Mary: The name of the organization, “the Book Bank,” I sort of struggle with, because it has a very narrow  definition, doesn’t it? You sort of conjure up this idea that there are there are just a bunch of  boxes on the floor and you go through them and you find the book that you want. But actually what we do is for greater than that. We have over 40 people volunteering here, so we provide the experience for people to actually use their literacy expertise, to engage younger people, so looking at the other side of that coin, yeah we give away lots of free books, but we're also helping other people in the community who want outlets, positive outlets for the experience they have as readers and literacy experts. We also work in partnership with about 8 health clinics in the community to train nurse practitioners to become more knowledgeable about the importance of literacy and we provide them literacy materials, and we have community partners all over the GTA who run their own literacy activities, maybe out of a space in a mall, or who knows, but they use our books to support those activities. So i really feel like the name the children’s book bank does a little bit of a disservice to the enormous capacity we have, and the reach we have, but that’s who we are, so i’ll have to live with it, for the time being.

Mark: For the first time, I saw the Book Bank the way Mary did, as part of a web of services and help for people, all through the city. And if the success the Book Bank has seen is any indication, it’s working.

Mary: I have my moments, i think i said earlier, when i go into the book bank itself, kids are maybe there’s a class here, and there are 30 kids sitting listening to a story, i started in the summer, and there were many days during the summer we had 350 people here. And I was like “what the heck is going on?” and i was told, and i looked back in the books, and i could see that was pretty standard. And i thought “this is important, people need this place.” and i still feel that way. So it’s just really a matter of ensuring  its sustainability, long-term.

Mark: Imagine that, 350 kids sitting and listening to a story. 350 pairs of bright eyes scanning shelves of books laid out just for them. I actually got to meet a class as they came in to read - they looked just as excited as I had to go into Muriel’s story time every week. But Keeping the Book Bank alive and moving, ensuring its survival and relevance is no easy task. Fortunately for the Book Bank and its kids, Mary leaves no stone unturned in her search for new ways forward, and allies in the fight for literacy.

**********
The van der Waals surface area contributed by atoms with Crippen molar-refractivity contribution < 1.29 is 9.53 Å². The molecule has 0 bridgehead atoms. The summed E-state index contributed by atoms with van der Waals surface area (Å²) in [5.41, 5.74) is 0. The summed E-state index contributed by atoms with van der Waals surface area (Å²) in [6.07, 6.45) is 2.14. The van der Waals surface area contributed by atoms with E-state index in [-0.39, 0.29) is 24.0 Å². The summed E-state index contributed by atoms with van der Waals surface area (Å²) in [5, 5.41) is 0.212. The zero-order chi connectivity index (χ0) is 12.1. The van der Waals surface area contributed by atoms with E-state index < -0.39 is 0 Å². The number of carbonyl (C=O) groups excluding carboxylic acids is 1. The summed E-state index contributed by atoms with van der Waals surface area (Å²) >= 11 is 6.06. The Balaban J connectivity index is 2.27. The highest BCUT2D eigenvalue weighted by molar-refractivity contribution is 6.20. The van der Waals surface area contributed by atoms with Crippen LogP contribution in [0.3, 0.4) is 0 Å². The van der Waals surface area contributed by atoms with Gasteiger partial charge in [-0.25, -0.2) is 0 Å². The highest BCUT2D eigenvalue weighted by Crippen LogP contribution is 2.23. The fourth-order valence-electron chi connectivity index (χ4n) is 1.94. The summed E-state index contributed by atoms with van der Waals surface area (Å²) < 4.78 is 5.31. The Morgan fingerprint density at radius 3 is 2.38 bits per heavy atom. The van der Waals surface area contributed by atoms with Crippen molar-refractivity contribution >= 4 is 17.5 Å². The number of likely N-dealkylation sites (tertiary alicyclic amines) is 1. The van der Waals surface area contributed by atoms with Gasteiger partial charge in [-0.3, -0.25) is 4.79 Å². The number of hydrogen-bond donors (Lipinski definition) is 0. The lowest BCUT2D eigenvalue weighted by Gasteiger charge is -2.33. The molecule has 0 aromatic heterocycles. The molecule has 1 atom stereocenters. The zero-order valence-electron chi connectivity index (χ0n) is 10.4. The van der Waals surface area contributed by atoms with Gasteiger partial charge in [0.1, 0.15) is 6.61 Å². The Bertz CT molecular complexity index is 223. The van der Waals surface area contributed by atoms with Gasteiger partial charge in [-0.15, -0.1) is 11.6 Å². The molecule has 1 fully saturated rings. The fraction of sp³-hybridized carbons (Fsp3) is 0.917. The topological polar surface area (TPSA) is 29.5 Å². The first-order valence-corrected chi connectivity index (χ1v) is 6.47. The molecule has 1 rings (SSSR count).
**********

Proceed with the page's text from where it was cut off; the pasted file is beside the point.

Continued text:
Mary: I come from an academic background, and my works has always been trying to connect community organizations with school environments. I don’t think we do that very well, i think that we tend to sort of regard schools  as stand-alone operations, and the kinds go in and they come out and go home. But i’ve always viewed school as more of an integral part of the weave of the community. So i think that community organizations such as our and others can do a far better job of having an impact on educational outcomes.

Mark: She’s right about that, and we’ve seen it. In 2007, a research team from the Ministry of Education in Ontario tired to tackle the issue of immigrant families being shut out of the education process. Parents were encouraged to avoid using their mother tongues at home, and to only talk to their kids in English. But the research team was able to help them with the same tool as the Book Bank: books. They helped the parents self-author books for their kids about their identities, their culture. Looking at the school system as the only resource had shut out an entire aspect of not only the kids’ development, but their parents’ involvement in that growth. Its programs like these Mary hopes to work closely with, as well as any allies she can win in the private sector.

Mary: So for instance to night after work i’m going to the cabbagetown business association's meeting. Not because i necessarily want to know what’s happening in the business community as such, but we have to say you know we’re part of something here, and what are you doing, and how can we be supportive, and maybe there are connections with partnerships that i can grow from those initial meetings. So i really like to see people say in ten years, oh yeah, that Children’s Book Bank, that’s an essential part of what we’re doing to tackle the challenges of literacy and literacy development in the city. If people could say that, i’d be pleased.

So we’re a charitable organization. We take no government funding. One of the things i’d really like to see change is how money is given out in cities. Toronto’s not unique, so this problem occurs everywhere. There are many other literacy organizations, and we’re all competing for the same dollars, the same charitable dollars. From banks, form corporations, from the toronto foundation. And yet we’re not really competing in terms of our services. We’re doing something, and someone else is doing something else, and yet we’re asked to compete for the dollars.